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Blue Ribbons for Green Work

Blue Ribbons for Green WorkTufts recently received two honors for its energy efficiency and commitment to the environment.

Medford/Somerville, Mass. [11.19.07] Tufts has long prided itself on being "green." This fall, the university received two distinctions recognizing its environmental efforts.

The Sierra Club listed Tufts among the top 10 schools that "get it" when it comes to environmental issues in the November/December issue of its Sierra magazine. Also in the top 10 rankings were Duke, Harvard and Penn State.

Calling Tufts an "OG," or "original green," school, Sierra describes Tufts as "home of the first university environmental policy in the country." The magazine cites the solar panels atop the new, environmentally efficient Sophia Gordon Hall dormitory, energy-saving motion detectors on vending machines and the organic grass on the baseball field that is tended by an electric-powered tractor.

"If students start their adult lives in a culture of sustainability, they just might take that ethos with them wherever they go," according to Sierra.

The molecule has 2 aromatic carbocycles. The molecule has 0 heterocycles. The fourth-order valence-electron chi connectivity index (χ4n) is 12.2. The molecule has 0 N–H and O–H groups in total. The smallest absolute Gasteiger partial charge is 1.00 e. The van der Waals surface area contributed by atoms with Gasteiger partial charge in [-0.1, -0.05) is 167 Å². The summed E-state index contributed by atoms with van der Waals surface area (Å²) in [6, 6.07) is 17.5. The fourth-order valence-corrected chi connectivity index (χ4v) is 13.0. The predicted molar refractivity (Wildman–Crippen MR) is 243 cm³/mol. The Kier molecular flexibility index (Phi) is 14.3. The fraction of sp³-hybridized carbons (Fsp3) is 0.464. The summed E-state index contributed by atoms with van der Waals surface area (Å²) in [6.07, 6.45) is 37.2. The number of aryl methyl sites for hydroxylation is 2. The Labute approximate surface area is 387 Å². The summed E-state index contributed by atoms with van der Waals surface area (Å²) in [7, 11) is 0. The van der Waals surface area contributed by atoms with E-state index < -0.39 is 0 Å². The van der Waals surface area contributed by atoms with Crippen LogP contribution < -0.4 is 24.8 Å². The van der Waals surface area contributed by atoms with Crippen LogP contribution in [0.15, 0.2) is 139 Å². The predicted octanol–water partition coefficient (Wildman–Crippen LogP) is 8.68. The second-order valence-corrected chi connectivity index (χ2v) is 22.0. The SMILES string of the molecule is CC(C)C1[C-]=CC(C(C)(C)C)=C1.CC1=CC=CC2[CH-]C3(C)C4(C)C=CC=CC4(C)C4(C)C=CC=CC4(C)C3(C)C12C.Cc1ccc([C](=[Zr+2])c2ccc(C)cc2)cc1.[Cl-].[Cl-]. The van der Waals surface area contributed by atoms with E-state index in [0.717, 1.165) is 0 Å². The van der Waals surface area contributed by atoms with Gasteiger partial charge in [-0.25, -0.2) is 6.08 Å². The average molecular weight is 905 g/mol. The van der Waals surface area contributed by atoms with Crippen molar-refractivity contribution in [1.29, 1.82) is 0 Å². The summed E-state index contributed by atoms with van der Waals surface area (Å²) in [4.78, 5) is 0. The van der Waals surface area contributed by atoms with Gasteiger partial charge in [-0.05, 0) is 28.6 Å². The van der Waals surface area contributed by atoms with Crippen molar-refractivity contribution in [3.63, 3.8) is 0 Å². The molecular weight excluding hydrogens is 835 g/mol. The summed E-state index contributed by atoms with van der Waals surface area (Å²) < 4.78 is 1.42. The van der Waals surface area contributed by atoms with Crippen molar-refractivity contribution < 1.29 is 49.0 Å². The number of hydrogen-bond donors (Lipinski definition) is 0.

In addition, the energy delivery company National Grid honored Tufts and two other Massachusetts organizations on Oct. 31 as part of celebrations that marked the 20th anniversary of its energy efficiency programs.

"Today we are honoring customers who have demonstrated a leadership role in energy efficiency and have raised awareness of greenhouse gas emissions and the threat they pose to our environment," Tom King, president of National Grid, said at the ceremony.

The event, held in the "green" surroundings of Sophia Gordon Hall, was also attended by Massachusetts Secretary of Energy and Environmental Affairs Ian Bowles and Medford Mayor Michael J. McGlynn. The dormitory, which opened last fall, is the first building on campus to meet the LEED (Leadership in Energy and Environmental Design) building standards.

"Extraordinary companies like these are leading the way to help Medford and our nation stay ahead of the energy game and are showing others just how easy it is to go green," McGlynn said at the event. "Their leadership in energy efficiency and commitment to protecting the environment is to be commended."

According to National Grid, Tufts is saving $613,745.18 annually through its energy efficiency measures and conserving enough energy (5,901,396 kilowatt hours) to power 379 homes for a year. The university is also offsetting 3,252 tons of greenhouse gases annually.

Tufts President Lawrence S. Bacow, who accepted the award on the university's behalf, said that the financial savings is enough to fund scholarships for 23 students.

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